Should I Take The NaNoWriMo Challenge

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Dog by railroad tracksIn my last blog, I outlined some of the benefits of participating in the NaNoWriMo challenge. There are, however, obvious cautions to jumping into the challenge with both feet.

Without further adieu, here are things to consider before putting your eggs in the NaNoWriMo basket.

The Best Laid Plans:

I am a plotter. Before I write a single word, I plot out many of the main story points and write from there. Like most craftspersons, I have developed the practice of measuring twice and cutting once.

What the NaNoWriMo challenge assumes (or hopes) is that everyone flies by the seat of their pants. Some people do. They sit down with little more than an idea and they just… go. It’s true. I’ve met them. Strange creatures.

Esteemed writing coach Larry Brooks breaks divides into plotters and pantsers. If you do by nature fly by the seat of your pants in your endeavors then the NaNoWriMo challenge should work for you.

If you’re a plotter, you should have started earlier than 6AM on November 1st. Like August.

I have always felt that NaNoWriMo should give more in advance help to writers. They would benefit by helping new writers figure out their disposition by asking them that very question.

Numbers, Numbers, Numbers:

1,833. The number is the challenge’s bedrock.

Every day for thirty days, writers need to hit a target. Not 1,831. Not 1,832. 1,833. I write quickly. I would, however, balk at needing to hit that minimum amount each day.

Think of the movies and the bedraggled salesperson dialing their desk phone to hit a monthly quota. Is that the vision you have for your writing practice?

The Numbers Don’t Add Up:

55,000. It is a big number. Let’s not further wear out how it breaks down.

Here is the hard reality of 55,000: it really isn’t enough words. If you look at how Writers Market defines ideal manuscript lengths by genre, 55,000 is hardly sufficient.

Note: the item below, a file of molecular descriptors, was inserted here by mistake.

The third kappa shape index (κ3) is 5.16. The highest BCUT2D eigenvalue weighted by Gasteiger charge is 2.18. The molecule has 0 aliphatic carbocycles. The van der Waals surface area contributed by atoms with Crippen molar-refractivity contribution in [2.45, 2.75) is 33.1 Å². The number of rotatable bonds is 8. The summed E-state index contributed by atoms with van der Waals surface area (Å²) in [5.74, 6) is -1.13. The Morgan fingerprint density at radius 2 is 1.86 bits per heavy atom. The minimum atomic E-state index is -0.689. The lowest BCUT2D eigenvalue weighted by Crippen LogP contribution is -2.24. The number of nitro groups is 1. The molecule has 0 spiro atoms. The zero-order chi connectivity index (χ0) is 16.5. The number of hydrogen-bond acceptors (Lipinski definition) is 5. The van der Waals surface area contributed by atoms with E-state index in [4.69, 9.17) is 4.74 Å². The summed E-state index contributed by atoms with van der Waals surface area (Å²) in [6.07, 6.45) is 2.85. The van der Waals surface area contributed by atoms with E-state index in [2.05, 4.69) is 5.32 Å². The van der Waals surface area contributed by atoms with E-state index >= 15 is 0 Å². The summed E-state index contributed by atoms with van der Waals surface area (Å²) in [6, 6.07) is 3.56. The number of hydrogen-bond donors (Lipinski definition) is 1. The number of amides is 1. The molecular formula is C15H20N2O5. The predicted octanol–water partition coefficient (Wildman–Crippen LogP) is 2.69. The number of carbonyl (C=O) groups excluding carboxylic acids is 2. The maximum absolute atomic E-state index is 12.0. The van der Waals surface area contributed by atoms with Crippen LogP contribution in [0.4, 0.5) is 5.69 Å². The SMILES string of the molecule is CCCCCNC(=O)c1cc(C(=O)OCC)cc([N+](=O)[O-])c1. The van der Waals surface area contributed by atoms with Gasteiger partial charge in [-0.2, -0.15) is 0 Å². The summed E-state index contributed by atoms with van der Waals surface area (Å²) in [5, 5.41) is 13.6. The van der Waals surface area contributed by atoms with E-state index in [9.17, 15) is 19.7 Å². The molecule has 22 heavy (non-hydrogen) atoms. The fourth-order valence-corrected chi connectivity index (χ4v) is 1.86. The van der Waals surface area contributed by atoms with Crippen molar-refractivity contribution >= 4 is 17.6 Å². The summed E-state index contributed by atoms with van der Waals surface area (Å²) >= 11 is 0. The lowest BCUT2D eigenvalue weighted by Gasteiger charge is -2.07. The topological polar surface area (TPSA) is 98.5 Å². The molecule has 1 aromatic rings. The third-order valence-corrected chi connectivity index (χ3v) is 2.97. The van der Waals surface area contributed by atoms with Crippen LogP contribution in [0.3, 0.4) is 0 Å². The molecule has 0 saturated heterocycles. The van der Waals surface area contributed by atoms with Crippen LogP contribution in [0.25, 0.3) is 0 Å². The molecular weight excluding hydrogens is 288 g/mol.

Editors are looking for 65,000. 75,000.

Perhaps the creators of the NaNoWriMo challenge understood that more demands would be insurmountable. Whatever the reason though, I can only imagine the email boxes for acquisitions editors December 1st.

Every one chock full that of pitches for books that are too short for their markets.

Completion Brings More Uncertainty:

When December 1st comes and you’re finally able to sleep in because you knocked out 55,000 words the reality that pressing SAVE is not the end can come as quite a shock.

Hey, I have written a novel. Now what?

The wraparound supports of NaNoWriMo have improved over the last few years. The site helps writers look forward, beyond completion. However, it is critical to think of those realities early on.

When the first draft is done, it merely amounts to a first draft. Edits. Re-writes. Query letters. These all steps to follow. There is real work after the real work.

Many of these issues are what I would call dispositional cautions. For some writers these are obstacles to overcome instead of road blocks. If you don’t know which writer category you fit into, NaNoWriMo could become a month of surprises rather than successes.

What are your thoughts? Have you successfully participated in NaNoWriMo? Have a horror story?

Tell me about it!

And, If your manuscript is in need of some help, contact me today for a free consultation on how we can get your book publication ready.

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    Erick Mertz standing against a wall

    Erick Mertz 

    Writer, Editor

    Erick MertzShould I Take The NaNoWriMo Challenge

    Ask A Ghostwriter – The Right Conference

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    mertz-erick-ask-a-ghostwriter-writers-conferenceWorking as a ghostwriter can sometimes leave me feeling a little bit isolated. Heading out on the road to a writer’s conference though is often just what the doctor ordered.

    The bump in energy after attending a writers conference can carry me quite a long way. Just today, I came back from the Willamette Writer’s Conference in Portland, Oregon and I’m feeling as good as I’ve felt in a long time.